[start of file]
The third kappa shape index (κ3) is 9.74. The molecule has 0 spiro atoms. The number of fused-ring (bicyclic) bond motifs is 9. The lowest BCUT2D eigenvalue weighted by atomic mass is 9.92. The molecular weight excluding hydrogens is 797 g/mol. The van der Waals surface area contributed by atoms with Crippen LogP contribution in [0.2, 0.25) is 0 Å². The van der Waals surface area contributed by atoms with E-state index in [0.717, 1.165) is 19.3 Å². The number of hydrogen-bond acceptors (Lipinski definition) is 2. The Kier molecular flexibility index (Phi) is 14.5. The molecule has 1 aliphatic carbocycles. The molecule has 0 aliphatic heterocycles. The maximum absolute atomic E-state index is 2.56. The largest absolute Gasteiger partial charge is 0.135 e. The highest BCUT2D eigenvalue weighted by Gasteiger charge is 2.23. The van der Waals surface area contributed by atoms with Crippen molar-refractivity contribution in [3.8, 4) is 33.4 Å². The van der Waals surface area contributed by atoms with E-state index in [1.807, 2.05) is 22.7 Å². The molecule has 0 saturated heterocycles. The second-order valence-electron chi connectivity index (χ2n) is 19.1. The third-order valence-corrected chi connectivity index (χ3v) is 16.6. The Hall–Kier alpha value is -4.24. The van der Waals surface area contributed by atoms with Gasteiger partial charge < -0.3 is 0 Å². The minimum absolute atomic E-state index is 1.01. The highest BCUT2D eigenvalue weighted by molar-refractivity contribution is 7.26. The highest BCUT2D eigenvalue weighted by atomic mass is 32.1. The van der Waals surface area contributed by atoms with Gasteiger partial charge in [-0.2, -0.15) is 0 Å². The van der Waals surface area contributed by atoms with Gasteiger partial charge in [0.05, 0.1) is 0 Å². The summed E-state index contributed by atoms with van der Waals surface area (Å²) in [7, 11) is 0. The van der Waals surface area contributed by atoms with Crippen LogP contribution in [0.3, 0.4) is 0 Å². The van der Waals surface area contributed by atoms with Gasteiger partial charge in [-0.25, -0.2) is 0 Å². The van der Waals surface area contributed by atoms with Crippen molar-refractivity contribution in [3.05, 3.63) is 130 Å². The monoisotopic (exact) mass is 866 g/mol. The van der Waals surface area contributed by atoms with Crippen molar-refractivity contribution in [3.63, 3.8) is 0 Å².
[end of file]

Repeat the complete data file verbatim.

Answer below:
The third kappa shape index (κ3) is 9.74. The molecule has 0 spiro atoms. The number of fused-ring (bicyclic) bond motifs is 9. The lowest BCUT2D eigenvalue weighted by atomic mass is 9.92. The molecular weight excluding hydrogens is 797 g/mol. The van der Waals surface area contributed by atoms with Crippen LogP contribution in [0.2, 0.25) is 0 Å². The van der Waals surface area contributed by atoms with E-state index in [0.717, 1.165) is 19.3 Å². The number of hydrogen-bond acceptors (Lipinski definition) is 2. The Kier molecular flexibility index (Phi) is 14.5. The molecule has 1 aliphatic carbocycles. The molecule has 0 aliphatic heterocycles. The maximum absolute atomic E-state index is 2.56. The largest absolute Gasteiger partial charge is 0.135 e. The highest BCUT2D eigenvalue weighted by Gasteiger charge is 2.23. The van der Waals surface area contributed by atoms with Crippen molar-refractivity contribution in [3.8, 4) is 33.4 Å². The van der Waals surface area contributed by atoms with E-state index in [1.807, 2.05) is 22.7 Å². The molecule has 0 saturated heterocycles. The second-order valence-electron chi connectivity index (χ2n) is 19.1. The third-order valence-corrected chi connectivity index (χ3v) is 16.6. The Hall–Kier alpha value is -4.24. The van der Waals surface area contributed by atoms with Gasteiger partial charge < -0.3 is 0 Å². The minimum absolute atomic E-state index is 1.01. The highest BCUT2D eigenvalue weighted by molar-refractivity contribution is 7.26. The highest BCUT2D eigenvalue weighted by atomic mass is 32.1. The van der Waals surface area contributed by atoms with Gasteiger partial charge in [-0.2, -0.15) is 0 Å². The van der Waals surface area contributed by atoms with Gasteiger partial charge in [0.05, 0.1) is 0 Å². The summed E-state index contributed by atoms with van der Waals surface area (Å²) in [7, 11) is 0. The van der Waals surface area contributed by atoms with Crippen LogP contribution in [0.3, 0.4) is 0 Å². The van der Waals surface area contributed by atoms with Gasteiger partial charge in [-0.25, -0.2) is 0 Å². The van der Waals surface area contributed by atoms with Crippen molar-refractivity contribution in [3.05, 3.63) is 130 Å². The monoisotopic (exact) mass is 866 g/mol. The van der Waals surface area contributed by atoms with Crippen molar-refractivity contribution in [3.63, 3.8) is 0 Å².